Metamaterials are structures composed of artificial particles or “meta-atoms” exhibiting electromagnetic properties that are not available in nature, such as for instance negative refraction or invisibility cloaking. Research on these artificial materials over the past two decades has advanced multiple frontiers of science and the 21st century will likely see them spark a second industrial revolution.
The quasi-totality of the metamaterials reported to date are time-invariant, which means that their meta-atoms and hence their medium susceptibilities are fixed or slowly (adiabatically) varying in time compared to the oscillation periods of the waves they support. Based on this observation, engineer and physicist Christophe Caloz is exploring the uncharted territory of “living metamaterials” or metamaterials that are parametrically excited so as to exhibit temporal variations at sub-period (diabatic) scales.
Such fundamental differences and complementarities suggest a fertile ground for innovation and place spacetime metamaterials in a top position to represent one of the next big innovations in modern science and technology.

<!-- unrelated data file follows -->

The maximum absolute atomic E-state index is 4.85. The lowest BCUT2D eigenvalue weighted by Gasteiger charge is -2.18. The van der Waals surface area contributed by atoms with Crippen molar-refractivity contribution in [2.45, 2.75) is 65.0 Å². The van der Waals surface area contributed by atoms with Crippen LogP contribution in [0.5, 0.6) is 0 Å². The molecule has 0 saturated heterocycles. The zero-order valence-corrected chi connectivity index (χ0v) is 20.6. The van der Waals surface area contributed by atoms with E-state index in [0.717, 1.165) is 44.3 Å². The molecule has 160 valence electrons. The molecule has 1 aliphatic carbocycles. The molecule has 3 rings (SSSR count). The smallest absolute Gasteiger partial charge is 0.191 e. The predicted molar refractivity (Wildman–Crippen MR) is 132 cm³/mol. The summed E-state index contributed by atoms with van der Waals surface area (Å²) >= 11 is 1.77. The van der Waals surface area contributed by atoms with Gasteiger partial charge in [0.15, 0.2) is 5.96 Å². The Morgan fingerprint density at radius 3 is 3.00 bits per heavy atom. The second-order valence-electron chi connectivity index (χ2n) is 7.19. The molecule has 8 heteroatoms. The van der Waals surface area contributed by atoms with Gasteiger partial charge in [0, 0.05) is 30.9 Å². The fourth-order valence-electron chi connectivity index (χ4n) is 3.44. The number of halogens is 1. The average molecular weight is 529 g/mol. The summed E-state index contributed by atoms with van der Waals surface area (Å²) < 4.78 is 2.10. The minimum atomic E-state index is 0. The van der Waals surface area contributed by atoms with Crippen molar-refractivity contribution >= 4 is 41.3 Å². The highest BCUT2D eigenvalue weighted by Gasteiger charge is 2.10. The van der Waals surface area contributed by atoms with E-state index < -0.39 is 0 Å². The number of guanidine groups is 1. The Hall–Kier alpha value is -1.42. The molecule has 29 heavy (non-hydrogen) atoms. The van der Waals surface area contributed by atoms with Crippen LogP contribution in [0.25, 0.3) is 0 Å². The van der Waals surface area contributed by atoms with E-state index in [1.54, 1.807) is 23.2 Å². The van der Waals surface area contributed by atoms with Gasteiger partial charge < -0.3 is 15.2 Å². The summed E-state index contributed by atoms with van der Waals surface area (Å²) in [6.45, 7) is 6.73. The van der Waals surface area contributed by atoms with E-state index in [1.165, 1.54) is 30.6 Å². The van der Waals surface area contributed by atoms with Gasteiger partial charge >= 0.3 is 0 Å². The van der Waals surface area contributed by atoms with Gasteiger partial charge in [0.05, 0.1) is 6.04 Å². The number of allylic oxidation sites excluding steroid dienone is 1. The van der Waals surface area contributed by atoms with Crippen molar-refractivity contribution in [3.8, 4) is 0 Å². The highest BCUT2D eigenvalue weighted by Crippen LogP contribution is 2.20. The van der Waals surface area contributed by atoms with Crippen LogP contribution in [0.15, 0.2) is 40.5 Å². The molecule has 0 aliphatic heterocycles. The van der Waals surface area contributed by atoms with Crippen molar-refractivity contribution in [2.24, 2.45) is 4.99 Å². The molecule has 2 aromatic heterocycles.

The addition of the time (t) dimension to the space (r), temporal frequency (ω) and spatial frequency (k) dimensions of metamaterial susceptibilities leads to a generalized classification of metamaterials in terms of minkowskian spacetime, leading to a vast diversity of novel potential metamaterial structures and exotic spacetime scattering phenomena. For instance, a medium temporal discontinuity is not the sheer dual of a medium spatial discontinuity: the change in k is indeed mapped into a change in ω, but, since causality prevents reflections back to the past, the reflected wave in the first medium is replaced by a contra-directional wave in the later medium, and a time slab supports only four minkowskian waves whereas a space slab supports an infinite number of multiple reflected waves.
Caloz and his team have started to develop spacetime metamaterials constituted of meta-atoms loaded by tiny semiconductor elements such as diodes and transistors, and are considering other implementation possibilities involving novel nanostructured materials. They are considering an array of novel devices, which include spatio-temporal pulse shapers, magnetless nonreciprocal components, temporal photonic crystal amplifiers, electromagnetic wave “freezers”, tunable harmonic generators, electromagnetic calculators, harmonic-free mixers, spacetime diffraction gratings, and superluminal wave deflectors. It is believed that these novel devices will find applications in areas as diverse as information and communication technologies, transportation, aeronautics, astronomy, defense, security, environment, biology and medicine.